In my imagination, I can see the flock of senior crows seated in the top most branches of a eucalypt nodding wisely. Their bright eyes aglow with contemplation on how best to proceed in face of the ongoing damage to their space. 

Humans chop down trees. Human make endless noise with their cars and machinery such that the crows’ nests with their delicate eggs tremble even when well placed in the fork of a tree. And the days have grown hotter with each passing year, the storms more frequent and less predictable within the bird calendar of events. 

The parliament of crows is not one to exclude its younger crows, its females and even the crow whose wing was bent in a freak accident when the crow collided with a streaking car that leapt out of nowhere. 

My imaginary crows are into equity but also they discipline their flock in ways we humans can only imagine. They hold no truck with poor behaviour, no skylarking among the young sure of wing birds, the ones who want to interfere with their neighbouring birds’ nests. 

No, the crows are respectful of other birds and their territories while standing up for their own.

Here I speak of our indigenous crows, not the huge thugs whose ancestors arrived here from the UK over a hundred years ago.

The native crows are at one with the land, the crow visitors or at least their offspring are less able to know the limits of their space. They over step the mark. Grow fat on human rubbish and mess up the landscape for everyone.

I never was one to plunge myself in my imagination into the mind of an animal or bird and my imaginings here can only take me so far before a certain itchiness attacks me. 

An irritability in my ears and mine’s eye. I want to connect to what I write. I need it to mean something to me beyond my imaginings and for this I need my memory of events. I need to add the human element. Perhaps because I am not a bird, not a crow but a human person who finds the vagaries of human kind the most amazing and puzzling of all my observations, even as I recognise the limitations of this.

When I first read about a second woman who died alongside her three children and the police urged caution in concluding this was yet another example of family violence, a man taking away the lives of his wife and children, I did not desist in my immediate speculation, it was the father. It happens so often these days.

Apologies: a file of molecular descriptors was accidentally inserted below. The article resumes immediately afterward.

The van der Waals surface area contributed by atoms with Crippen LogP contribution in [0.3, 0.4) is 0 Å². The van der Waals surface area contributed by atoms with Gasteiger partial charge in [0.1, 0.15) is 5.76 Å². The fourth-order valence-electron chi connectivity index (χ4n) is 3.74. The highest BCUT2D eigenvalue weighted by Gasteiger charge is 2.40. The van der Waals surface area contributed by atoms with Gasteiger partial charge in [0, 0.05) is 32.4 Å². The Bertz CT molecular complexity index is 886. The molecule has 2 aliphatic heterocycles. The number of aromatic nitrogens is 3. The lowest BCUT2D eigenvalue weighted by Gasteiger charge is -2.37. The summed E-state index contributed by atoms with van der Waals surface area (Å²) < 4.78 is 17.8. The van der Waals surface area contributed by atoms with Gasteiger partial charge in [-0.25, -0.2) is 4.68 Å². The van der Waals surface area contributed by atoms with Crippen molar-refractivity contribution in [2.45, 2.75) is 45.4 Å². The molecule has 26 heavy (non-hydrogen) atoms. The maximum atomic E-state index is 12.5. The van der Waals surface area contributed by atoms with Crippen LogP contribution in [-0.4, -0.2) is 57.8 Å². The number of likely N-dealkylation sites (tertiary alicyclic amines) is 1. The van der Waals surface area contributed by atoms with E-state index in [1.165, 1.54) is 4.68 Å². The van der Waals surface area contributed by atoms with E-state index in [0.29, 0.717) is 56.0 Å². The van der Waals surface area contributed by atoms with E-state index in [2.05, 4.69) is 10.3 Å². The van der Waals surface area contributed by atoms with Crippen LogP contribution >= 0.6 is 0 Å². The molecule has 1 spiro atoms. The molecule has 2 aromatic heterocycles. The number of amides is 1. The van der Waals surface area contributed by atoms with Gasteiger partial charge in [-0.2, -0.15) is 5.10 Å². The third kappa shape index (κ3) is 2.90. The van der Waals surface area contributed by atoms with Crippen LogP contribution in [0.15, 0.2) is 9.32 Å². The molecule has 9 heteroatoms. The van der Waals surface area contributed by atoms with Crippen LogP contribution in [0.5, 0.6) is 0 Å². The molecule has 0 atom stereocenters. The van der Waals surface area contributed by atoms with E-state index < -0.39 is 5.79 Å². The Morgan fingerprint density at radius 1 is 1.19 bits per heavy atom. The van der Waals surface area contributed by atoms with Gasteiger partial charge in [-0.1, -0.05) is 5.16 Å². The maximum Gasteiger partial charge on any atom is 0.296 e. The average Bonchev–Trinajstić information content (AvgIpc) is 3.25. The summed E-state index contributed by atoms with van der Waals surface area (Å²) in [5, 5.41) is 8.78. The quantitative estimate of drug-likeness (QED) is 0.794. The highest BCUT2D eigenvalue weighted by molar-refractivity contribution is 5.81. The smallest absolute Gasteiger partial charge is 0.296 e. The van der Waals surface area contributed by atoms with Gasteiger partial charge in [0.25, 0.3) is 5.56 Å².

When we later discovered it was the mother who killed herself after killing her three children the world flipped a little to the side. 

Some mothers kill their children. And we do not yet know what was happening in the mind of this mother that she should destroy the lives of her three small children but I suspect some madness in her mind that told her it was a kind thing to do, or too dangerous for them all to live.

The family violence we read about more often when men kill their partners and/or children is more often motivated by rage and revenge. Though then we have the story of Medea. Yet Medea is a story written by a man. Had Medea been written by a woman I wonder what trajectory this story might take.

Sometimes mothers are cruel to their children. Some mothers murder their children. All mothers are from time to time ambivalent about their children and most of us mothers struggle with the needs of our children weighed up against our own, especially when the grand narrative of our lives is one of laying our lives down for our children. 

A call to selflessness and nurturance that in many ways has been fuelled by the patriarchal narrative, one that says the men might be selfish because they need to go out into the world and fight for their wives and children. 

Whereas the women at home in the care of small children must put their needs aside for the good of the family. There is no room for a woman’s ambition or desire for self in the patriarchal narrative. It requires a genuine self-disregard on the part of women to blossom. And this gets passed down the generations. 

So when we hear about a woman who has killed her children we are thrown off balance even more off balance than when we hear about a father who has taken the lives of his children.  

And the parliament of crows sits on high in the trees and looks down on our failure as a species to care for the next generation in caring for ourselves and the other creatures around us, including the plant life and all aspects of our landscape, the water and sky, the sun and moon.

Because we are a flawed species and have not yet learned to live in a balanced way. Have not yet learned to find a comfortable reckoning between our individual needs for recognition and the needs of all as a group which requires a certain loss of individuality to thrive. When the group is first and foremost the entity for which we care and our own individuality is nurtured within such a powerful occurrence as a parliament of crows.